The word "Hindu" or "Hindoo" is derived from the Sanskrit root word "Sindhu" and used by Persians, ancient Greeks and many foreigners to denote the people who lived beyond the river Indus, whom Alexander could not conquer. During the medieval period, Islamic scholars and Muslim travelers referred the Indian subcontinent as Hindustan or the land of the Hindus. The word stuck for several centuries and throughout the Islamic Caliphate. During the British rule, the word Hindu was used to distinguish the native Indians who were not Christians, nor Muslims, nor Sikhs, nor Jains, nor Buddhists. The word Hinduism was coined in the 1830s by British scholars to denote the religious traditions of the native Indians to distinguish them from other recognized religions. While they are now popular all over the world under the generic name Hinduism, for generations Hindus recognized their religious traditions as aspects of one eternal Truth that went by the name "sanatana dharma" or eternal law. It is interesting that for over 6000 years, Hinduism went by many names but Hinduism.
Muslims worship and submit themselves to none but Allah, the one and only God, who is Merciful, Eternal, Mighty and Infinite. He is the Creator, the Provider and Sustainer of all creatures and the entire creation. He is considered to be not just the highest God of Muslims, but of all the people in the world, including the Christians, Jews, Hindus, Buddhists, atheists, agnostics and others. Allah is the ruler of the heavens, the earth and all that is between them. Yet He is closer to His pious and thoughtful worshippers, to whom He responds with overflowing love, forgives their sins and grants peace, happiness, knowledge and abundant wealth. Although He is known to most by His popular name Allah, He has 99 other names, which are enumerated in the Qu'ran. According to the Hadith, he who memorizes all the names of Allah, would go to paradise.
The word "Islam" is derived from the Arabic root word "salaama," meaning peace, obedience, purity, and submission. Islam means abiding peace and unconditional obedience to the will of God and His divine law. While other religions derive their names from either a tribe (Judaism), or a geographical area (Hinduism), or a founder (Zoroastrianism, Buddhism and Christianity), Islam derives its name from its central doctrine of peace and submission to God. Thus the chief message of Islam is hidden in its very name. While the followers of other religions may call themselves as Christians, Jains, Buddhists etc., the followers of Islam refer themselves as Muslims or Mussalmans, but never as "Muhammadans," which some non-Muslims however tend to call them erroneously.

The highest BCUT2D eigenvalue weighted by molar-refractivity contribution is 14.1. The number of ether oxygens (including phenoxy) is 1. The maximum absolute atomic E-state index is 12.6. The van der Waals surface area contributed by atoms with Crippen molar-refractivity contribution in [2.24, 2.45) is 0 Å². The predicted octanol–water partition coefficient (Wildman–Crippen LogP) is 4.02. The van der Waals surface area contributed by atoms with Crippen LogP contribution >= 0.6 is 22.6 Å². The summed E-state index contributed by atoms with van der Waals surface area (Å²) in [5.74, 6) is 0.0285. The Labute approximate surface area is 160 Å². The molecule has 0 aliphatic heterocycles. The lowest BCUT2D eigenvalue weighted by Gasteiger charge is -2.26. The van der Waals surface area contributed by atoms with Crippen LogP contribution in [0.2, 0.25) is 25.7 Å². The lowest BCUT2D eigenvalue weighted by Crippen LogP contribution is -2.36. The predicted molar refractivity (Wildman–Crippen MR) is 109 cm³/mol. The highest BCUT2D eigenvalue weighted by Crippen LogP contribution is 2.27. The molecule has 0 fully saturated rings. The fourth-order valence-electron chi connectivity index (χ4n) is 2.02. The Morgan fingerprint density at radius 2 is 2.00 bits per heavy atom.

Weddings in India - WikipediaWeddings in India vary regionally, the religion and per personal preferences of the bride and Nevertheless, there are a few key rituals common in Hindu weddings Indian Muslims celebrate a traditional Islamic wedding following customsShort Essay on An Indian WeddingAn Indian wedding is a grand occasion, very colorful and very lavish with a lot of pomp Exchange of gifts, greetings is a common sight at an Indian wedding,The Big Fat Indian Wedding | Teen Essay About asia, my heritageSaying that you went to an Indian wedding is just wrong because you can never attend an Indian weddi
Other assessments, however, emphasize that Partition, far from emerging inevitably out of a policy of divide-and-rule, was largely a contingent development. As late as 1940, it might still have been avoided. Some earlier work, such as that of the British historian Patrick French, in “Liberty or Death,” shows how much came down to a clash of personalities among the politicians of the period, particularly between Muhammad Ali Jinnah, the leader of the Muslim League, and Mohandas Gandhi and Jawaharlal Nehru, the two most prominent leaders of the Hindu-dominated Congress Party. All three men were Anglicized lawyers who had received at least part of their education in England. Jinnah and Gandhi were both Gujarati. Potentially, they could have been close allies. But by the early nineteen-forties their relationship had grown so poisonous that they could barely be persuaded to sit in the same room.
For four days scientists, most of them Christians, Jews or Muslims, testified about their efforts to resolve personal conflicts over science and religion.
But if any one here hopes that this unity will come by the triumph of any one of the religions and the destruction of the others, to him I say, "Brother, yours is an impossible hope." Do I wish that the Christian would become Hindu?
The relevance of investigation into, and appreciation of, The Perennial Philosophy is becoming more and more evident due to the disparity of birth-rates between the existing civilizational regions of the world and due to mass movements of populations bringing, in particular, Muslims, Hindus and Africans often accepting of a vibrant Christian faith, into what have been largely secularised western states.